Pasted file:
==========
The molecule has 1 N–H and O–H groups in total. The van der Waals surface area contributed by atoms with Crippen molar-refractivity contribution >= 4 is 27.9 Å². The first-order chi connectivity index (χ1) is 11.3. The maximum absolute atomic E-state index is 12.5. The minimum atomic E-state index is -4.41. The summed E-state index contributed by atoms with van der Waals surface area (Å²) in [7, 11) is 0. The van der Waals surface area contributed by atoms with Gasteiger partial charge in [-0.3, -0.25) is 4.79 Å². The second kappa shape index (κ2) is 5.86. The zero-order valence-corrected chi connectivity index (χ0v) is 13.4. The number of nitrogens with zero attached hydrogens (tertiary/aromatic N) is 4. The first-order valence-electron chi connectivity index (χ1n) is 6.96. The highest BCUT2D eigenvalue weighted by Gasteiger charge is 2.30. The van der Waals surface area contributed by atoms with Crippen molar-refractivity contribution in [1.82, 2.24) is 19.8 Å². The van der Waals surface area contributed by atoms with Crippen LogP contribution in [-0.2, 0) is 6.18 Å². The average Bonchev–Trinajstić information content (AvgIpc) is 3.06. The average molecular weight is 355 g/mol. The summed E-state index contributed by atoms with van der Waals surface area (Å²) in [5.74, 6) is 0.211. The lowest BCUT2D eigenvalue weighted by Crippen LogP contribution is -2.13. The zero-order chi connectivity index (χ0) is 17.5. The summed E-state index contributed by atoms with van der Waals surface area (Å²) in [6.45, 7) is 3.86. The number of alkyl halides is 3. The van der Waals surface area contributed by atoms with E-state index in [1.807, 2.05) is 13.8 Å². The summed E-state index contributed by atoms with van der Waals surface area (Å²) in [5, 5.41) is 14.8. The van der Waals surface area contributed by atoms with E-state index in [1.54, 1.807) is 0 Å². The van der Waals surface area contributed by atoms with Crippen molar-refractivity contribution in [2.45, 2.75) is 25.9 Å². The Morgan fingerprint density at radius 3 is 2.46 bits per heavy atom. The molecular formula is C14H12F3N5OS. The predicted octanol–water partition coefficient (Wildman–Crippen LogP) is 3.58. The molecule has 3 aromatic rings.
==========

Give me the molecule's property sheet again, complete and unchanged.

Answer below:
The molecule has 1 N–H and O–H groups in total. The van der Waals surface area contributed by atoms with Crippen molar-refractivity contribution >= 4 is 27.9 Å². The first-order chi connectivity index (χ1) is 11.3. The maximum absolute atomic E-state index is 12.5. The minimum atomic E-state index is -4.41. The summed E-state index contributed by atoms with van der Waals surface area (Å²) in [7, 11) is 0. The van der Waals surface area contributed by atoms with Gasteiger partial charge in [-0.3, -0.25) is 4.79 Å². The second kappa shape index (κ2) is 5.86. The zero-order valence-corrected chi connectivity index (χ0v) is 13.4. The number of nitrogens with zero attached hydrogens (tertiary/aromatic N) is 4. The first-order valence-electron chi connectivity index (χ1n) is 6.96. The highest BCUT2D eigenvalue weighted by Gasteiger charge is 2.30. The van der Waals surface area contributed by atoms with Crippen molar-refractivity contribution in [1.82, 2.24) is 19.8 Å². The van der Waals surface area contributed by atoms with Crippen LogP contribution in [-0.2, 0) is 6.18 Å². The average Bonchev–Trinajstić information content (AvgIpc) is 3.06. The average molecular weight is 355 g/mol. The summed E-state index contributed by atoms with van der Waals surface area (Å²) in [5.74, 6) is 0.211. The lowest BCUT2D eigenvalue weighted by Crippen LogP contribution is -2.13. The zero-order chi connectivity index (χ0) is 17.5. The summed E-state index contributed by atoms with van der Waals surface area (Å²) in [6.45, 7) is 3.86. The number of alkyl halides is 3. The van der Waals surface area contributed by atoms with E-state index in [1.807, 2.05) is 13.8 Å². The summed E-state index contributed by atoms with van der Waals surface area (Å²) in [5, 5.41) is 14.8. The van der Waals surface area contributed by atoms with E-state index in [1.54, 1.807) is 0 Å². The van der Waals surface area contributed by atoms with Crippen molar-refractivity contribution in [2.45, 2.75) is 25.9 Å². The Morgan fingerprint density at radius 3 is 2.46 bits per heavy atom. The molecular formula is C14H12F3N5OS. The predicted octanol–water partition coefficient (Wildman–Crippen LogP) is 3.58. The molecule has 3 aromatic rings.